Since this means a loss of value of BTC2.2, and a gain of the BTC1 face value, you’re looking at a net loss of BTC1.2; nobody in their right mind would peel the holograms off for any reason other than curiosity.

    Given that fact, there are now two types of coins: those with no visible signs of tampering, which may or may not be compromised, and those with visible signs of tampering (this includes full sticker removal), which can be assumed to be compromised.

    Ones with visible signs of tampering have strictly numismatic value, whatever that may be — let’s say BTC0.3 again, although it’s likely higher than that due to scarcity.

    Ones without visible signs of tampering will likely remain in that same state (i.e. never redeemed) throughout their course of ownership, and would ostensibly retain their ~BTC2.5+ value.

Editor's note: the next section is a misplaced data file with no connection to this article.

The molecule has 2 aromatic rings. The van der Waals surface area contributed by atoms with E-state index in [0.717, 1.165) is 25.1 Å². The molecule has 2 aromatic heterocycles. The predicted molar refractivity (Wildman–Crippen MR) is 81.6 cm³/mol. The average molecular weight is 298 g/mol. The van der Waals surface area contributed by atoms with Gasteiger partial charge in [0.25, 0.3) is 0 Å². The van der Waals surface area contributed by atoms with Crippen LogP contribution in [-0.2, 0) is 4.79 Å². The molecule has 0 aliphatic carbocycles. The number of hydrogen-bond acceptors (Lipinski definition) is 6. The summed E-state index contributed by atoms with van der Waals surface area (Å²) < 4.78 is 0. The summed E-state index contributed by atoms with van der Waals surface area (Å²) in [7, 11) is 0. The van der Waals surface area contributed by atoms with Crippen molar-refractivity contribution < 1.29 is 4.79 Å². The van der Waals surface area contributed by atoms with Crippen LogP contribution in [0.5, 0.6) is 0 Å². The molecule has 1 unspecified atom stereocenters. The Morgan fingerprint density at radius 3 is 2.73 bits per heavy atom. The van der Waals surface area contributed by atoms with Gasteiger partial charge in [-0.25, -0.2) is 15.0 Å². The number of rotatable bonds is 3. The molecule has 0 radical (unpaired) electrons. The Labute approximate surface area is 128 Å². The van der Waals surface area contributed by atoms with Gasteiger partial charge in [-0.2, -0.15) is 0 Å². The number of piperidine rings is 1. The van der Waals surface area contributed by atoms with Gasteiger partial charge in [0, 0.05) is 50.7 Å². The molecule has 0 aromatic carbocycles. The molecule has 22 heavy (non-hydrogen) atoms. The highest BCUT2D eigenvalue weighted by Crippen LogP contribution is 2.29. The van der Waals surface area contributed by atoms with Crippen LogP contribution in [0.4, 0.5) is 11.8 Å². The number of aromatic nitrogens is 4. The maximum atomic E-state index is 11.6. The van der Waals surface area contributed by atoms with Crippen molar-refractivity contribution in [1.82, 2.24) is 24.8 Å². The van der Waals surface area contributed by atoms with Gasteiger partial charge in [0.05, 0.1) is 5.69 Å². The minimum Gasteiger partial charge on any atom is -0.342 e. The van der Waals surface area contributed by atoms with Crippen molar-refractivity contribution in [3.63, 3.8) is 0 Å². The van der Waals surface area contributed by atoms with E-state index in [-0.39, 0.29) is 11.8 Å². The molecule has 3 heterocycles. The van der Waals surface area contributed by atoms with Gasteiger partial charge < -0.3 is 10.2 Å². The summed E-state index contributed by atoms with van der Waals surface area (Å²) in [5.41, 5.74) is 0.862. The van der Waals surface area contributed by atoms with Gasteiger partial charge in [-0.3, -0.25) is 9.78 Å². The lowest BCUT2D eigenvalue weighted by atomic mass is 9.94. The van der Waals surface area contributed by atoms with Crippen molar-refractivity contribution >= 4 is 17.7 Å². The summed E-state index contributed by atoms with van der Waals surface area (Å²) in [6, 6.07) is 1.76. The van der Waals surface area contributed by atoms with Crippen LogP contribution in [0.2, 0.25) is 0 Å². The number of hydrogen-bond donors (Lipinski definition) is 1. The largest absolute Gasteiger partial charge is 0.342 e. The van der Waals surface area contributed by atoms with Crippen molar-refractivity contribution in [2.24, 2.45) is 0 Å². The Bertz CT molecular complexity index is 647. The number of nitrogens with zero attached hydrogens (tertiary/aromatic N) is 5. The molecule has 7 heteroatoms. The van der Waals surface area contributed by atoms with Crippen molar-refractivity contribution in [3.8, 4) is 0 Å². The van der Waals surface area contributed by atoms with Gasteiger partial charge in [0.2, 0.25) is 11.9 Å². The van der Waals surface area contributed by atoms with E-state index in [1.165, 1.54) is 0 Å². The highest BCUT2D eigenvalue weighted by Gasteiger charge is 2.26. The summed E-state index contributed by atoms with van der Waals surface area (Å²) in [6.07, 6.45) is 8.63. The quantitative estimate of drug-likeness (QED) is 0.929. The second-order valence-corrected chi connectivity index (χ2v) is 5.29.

Or at least, that’s what I’m thinking so far. My thoughts on the subject are still developing, but I’m not particularly concerned at this point about a loss of value.

    1. For all practical purposes I believe you’re right. Unless there becomes a smoking gun compromise (e.g. one anyone can do undetectably with no special skills), there will always be a risk in opening the coin. Buyers are simply going to want to have an idea as to who is selling them their coins so their reputation can be at stake.

      Above all else, someone who has the skill and creative energy to get into the fraud could just as easily channel that creative energy into creating competing coins which clearly have a demand and value and perhaps a more advanced tamper evident system. It’s the same common sense deterrent against counterfeiting (which is also a risk, but one that until now remains senseless to try when the market is willing to pay such a healthy premium for legitimate coins).